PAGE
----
Being at ESPN helped me improve my networking skills and fine-tune my technical skills in producing television. I was not afraid of cold emailing or meeting people, including the new president and his team or the director of photography for ESPN the Magazine. I also got more comfortable running an audio board and doing basic replay. I see myself pursuing this direction further to better my skill sets back home in Boston.

What did you learn about the real world?

Working in television means working nights, weekends, and holidays. I also learned there’s more to television than just what is on camera. I found myself being very interested in ESPN the Magazine and the marketing side of ESPN. I truly see myself in helping a company grow, more so than running a camera.

What was the biggest mistake you made?

Part of my job was to cut the video to black and mute the audio between segments. The assistant director gave me cues for when to dip the video to black and when to mute the audio. I don’t really know Spanish, so one time I muted the mics way too early and interrupted the segment. Thankfully, we were able to redo the segment. No one was mad, which was good.

The most frustrating thing?

Truthfully, the most frustrating thing was not being close to home. BU was only 30 minutes away from home for me. At ESPN I was two hours away from home, and not really involved in family matters, including my oldest sister’s run for state representative in Massachusetts.

Your proudest accomplishment?

I was able to operate the video and audio boards on my own within three weeks. I learned that I adapt fast and ask a lot of questions. And I was able to help produce a show within a few weeks.

The most important thing you took away from the internship?

I learned that community matters. ESPN was one of the most welcoming companies, and it made coming into work more enjoyable. I looked forward to working with certain trainers because they had so much to offer and teach me. A proper learning environment is crucial, and ESPN was very inclusive.

Do not think you are underqualified for a position. I really didn’t know too much about sports, but I knew I wanted to work in a fast-paced environment. When I first came to ESPN, someone told me: “Shoot for the moon and hopefully you land amongst the stars.” Those words have stuck with me.

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Mad Men Director Comes To Com Tomorrow

Mad Men Director Comes to COM Tomorrow Jennifer Getzinger (COM’90) to speak at Cinematheque

Jennifer Getzinger (COM’90) will screen an episode of Mad Men and speak at COM’s Cinematheque tomorrow night. Photo courtesy of Jennifer Getzinger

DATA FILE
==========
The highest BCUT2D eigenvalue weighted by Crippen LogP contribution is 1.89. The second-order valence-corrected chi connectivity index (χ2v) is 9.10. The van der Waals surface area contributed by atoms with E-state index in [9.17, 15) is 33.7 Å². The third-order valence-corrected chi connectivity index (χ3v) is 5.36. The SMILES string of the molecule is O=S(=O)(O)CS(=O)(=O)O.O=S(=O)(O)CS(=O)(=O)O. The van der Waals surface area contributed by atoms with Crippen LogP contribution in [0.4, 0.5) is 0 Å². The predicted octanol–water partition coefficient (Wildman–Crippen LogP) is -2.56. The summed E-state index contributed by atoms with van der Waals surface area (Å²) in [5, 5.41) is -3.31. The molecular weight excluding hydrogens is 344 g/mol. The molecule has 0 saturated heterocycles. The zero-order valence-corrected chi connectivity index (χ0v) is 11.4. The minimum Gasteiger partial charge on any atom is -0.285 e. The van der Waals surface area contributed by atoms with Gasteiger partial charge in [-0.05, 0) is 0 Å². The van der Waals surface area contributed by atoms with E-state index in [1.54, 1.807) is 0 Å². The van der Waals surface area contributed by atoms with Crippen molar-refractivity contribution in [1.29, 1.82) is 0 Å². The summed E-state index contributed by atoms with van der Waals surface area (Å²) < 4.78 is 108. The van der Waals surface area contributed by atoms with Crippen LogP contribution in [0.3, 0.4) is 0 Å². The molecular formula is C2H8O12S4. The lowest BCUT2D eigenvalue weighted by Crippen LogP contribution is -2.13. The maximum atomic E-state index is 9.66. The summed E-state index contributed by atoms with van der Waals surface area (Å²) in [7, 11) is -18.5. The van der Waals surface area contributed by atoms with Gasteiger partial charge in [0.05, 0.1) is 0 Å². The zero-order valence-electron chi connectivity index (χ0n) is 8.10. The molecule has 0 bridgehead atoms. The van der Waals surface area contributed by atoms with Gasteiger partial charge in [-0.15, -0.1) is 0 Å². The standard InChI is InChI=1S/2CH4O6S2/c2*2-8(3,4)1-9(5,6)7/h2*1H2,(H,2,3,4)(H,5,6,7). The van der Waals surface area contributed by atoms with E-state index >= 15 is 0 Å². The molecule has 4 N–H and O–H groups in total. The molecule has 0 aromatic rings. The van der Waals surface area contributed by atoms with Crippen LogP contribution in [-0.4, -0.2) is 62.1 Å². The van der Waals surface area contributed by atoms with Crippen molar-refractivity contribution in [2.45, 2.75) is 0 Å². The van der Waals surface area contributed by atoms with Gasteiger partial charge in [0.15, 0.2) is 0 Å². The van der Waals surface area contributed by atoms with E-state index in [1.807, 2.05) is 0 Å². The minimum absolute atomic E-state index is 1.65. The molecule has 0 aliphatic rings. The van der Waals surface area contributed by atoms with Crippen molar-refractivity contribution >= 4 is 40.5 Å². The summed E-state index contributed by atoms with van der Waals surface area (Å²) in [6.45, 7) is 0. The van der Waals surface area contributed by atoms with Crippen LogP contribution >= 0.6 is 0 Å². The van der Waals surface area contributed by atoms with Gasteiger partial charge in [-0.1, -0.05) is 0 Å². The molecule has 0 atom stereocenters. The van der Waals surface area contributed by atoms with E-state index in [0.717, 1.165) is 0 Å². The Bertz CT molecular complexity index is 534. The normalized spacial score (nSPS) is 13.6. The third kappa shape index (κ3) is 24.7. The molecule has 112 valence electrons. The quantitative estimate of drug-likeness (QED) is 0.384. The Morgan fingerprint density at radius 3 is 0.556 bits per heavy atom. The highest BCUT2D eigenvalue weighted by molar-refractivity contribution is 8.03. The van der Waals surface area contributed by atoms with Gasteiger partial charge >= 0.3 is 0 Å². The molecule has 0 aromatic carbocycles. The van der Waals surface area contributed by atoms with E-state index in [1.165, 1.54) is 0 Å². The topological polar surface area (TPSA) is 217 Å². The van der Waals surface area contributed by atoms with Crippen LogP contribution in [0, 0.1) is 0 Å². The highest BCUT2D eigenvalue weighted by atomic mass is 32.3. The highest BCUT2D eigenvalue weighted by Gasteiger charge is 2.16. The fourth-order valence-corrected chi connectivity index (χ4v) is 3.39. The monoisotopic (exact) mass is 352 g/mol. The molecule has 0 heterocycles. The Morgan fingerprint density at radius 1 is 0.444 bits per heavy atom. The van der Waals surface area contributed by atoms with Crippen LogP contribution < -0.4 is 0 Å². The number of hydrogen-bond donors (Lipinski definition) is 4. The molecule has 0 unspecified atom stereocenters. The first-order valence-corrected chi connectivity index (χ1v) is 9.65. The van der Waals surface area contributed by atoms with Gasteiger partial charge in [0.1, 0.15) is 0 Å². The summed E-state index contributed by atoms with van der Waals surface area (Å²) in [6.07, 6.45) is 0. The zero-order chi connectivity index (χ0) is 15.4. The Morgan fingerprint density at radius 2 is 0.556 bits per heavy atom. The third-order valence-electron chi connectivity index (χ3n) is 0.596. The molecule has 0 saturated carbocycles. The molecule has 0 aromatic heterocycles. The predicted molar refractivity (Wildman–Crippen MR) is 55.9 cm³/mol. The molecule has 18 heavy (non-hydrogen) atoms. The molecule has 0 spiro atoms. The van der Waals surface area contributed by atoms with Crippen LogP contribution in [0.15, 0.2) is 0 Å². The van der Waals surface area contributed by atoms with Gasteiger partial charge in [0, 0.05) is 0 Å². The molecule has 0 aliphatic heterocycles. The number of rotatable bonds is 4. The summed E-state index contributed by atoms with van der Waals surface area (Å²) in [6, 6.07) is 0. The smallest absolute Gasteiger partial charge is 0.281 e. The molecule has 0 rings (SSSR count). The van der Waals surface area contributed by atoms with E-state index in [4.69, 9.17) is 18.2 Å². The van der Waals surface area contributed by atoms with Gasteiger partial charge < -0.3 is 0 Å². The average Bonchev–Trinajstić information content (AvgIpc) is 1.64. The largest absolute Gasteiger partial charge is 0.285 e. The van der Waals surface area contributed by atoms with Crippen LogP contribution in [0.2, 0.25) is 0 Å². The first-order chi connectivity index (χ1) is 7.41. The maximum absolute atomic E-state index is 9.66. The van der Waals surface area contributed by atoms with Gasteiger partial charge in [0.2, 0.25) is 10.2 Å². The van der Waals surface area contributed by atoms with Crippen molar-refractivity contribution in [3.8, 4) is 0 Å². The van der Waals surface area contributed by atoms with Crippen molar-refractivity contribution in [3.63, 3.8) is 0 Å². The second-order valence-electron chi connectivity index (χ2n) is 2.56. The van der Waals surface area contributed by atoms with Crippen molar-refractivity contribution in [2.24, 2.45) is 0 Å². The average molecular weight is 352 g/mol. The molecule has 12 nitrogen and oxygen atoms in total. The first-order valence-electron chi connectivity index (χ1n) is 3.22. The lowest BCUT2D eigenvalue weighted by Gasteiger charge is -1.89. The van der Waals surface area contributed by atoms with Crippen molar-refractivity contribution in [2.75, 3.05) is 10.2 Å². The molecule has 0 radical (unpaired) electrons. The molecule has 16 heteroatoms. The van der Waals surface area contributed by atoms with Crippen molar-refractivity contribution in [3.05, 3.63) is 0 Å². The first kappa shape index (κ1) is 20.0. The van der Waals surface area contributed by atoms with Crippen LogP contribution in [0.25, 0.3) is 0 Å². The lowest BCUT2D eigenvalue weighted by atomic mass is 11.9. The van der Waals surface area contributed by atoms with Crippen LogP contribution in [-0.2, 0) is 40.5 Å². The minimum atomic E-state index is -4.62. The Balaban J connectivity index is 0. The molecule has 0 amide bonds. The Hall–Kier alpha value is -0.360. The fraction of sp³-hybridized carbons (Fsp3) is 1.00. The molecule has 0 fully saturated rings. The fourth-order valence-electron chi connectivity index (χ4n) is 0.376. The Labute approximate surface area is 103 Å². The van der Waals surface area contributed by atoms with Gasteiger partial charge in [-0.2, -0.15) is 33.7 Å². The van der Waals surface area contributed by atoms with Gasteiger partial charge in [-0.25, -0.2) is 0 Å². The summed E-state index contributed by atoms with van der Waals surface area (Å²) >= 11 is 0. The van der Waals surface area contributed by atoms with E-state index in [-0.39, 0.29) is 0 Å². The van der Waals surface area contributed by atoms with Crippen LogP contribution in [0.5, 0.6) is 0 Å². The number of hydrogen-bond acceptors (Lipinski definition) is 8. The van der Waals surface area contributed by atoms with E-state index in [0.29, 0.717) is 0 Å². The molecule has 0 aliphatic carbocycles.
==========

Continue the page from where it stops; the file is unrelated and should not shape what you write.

Fans of AMC’s critically acclaimed series Mad Men may well recall an episode from 2010 titled “The Suitcase.” In the episode, Peggy (Elizabeth Moss) ditches her birthday dinner with her family and boyfriend to help her boss, Don Draper (Jon Hamm), put together a last-minute ad campaign for a suitcase company. After pulling an all-nighter, the two find they have a newfound respect for each other. Hamm and Moss both submitted “The Suitcase” to the American Academy of Television Arts and Sciences for consideration for a 2011 Emmy Award, and both were nominated for the episode. Time magazine called the episode a “knockout,” and CNN said it had some of “the most powerful scenes” of the entire series.

“The Suitcase” also earned director Jennifer Getzinger her second Directors Guild of America nomination.

“It was funny how it came along, because oftentimes you don’t plan for something like that, and you don’t know what type of attention it’s going to get,” says Getzinger (COM’90). “When I read the script, I knew it was getting to the heart of things that were going on for a couple of seasons. But everyone on the show was shocked by the amount of attention it got and the response to it, because it is a small, intimate, really emotional episode. I felt lucky to be part of an amazing script, and it was definitely a joy to do.”

After studying broadcasting and film at BU, Getzinger began her career as a script supervisor on films, among them Requiem for a Dream and The Devil Wears Prada, and television series, including Strangers with Candy, Sex & the City, and The Sopranos. She first started working at Mad Men as a script supervisor, but has gone on to direct seven episodes. In addition to being nominated for “The Suitcase,” the DGA nominated her for direction of a 2009 episode titled “The Gypsy and the Hobo.” She has also directed episodes of AMC’s The Killing, TNT’s Men of a Certain Age, starring Ray Romano, Showtime’s The Big C, starring Laura Linney, HBO’s Hung, and ABC’s long-running series Desperate Housewives. Getzinger was selected to participate in the American Film Institute’s Directing Workshop for Women, an experience she says helped her earn a chance at directing Mad Men.

Getzinger is this week’s guest at the BU Cinematheque series, a College of Communication program that brings accomplished filmmakers to campus to screen and discuss their work.

BU Today: What does a script supervisor do?

Getzinger: A script supervisor is a continuity person. Back in the old days, the position was called a script girl, because for some reason it’s often women who do this job. It’s basically the person who sits right by the director and is in charge of tracking the script. That person makes sure that the actors say all of their lines correctly, keeps track of what scenes are being shot, writes notes for the directors and the editors. You’re also making sure that the actors are matching their continuity: that is, if they pick up a glass with their left hand, they do that same thing in all of the following shots, to help with editing.

How did you transition from supervising scripts to directing?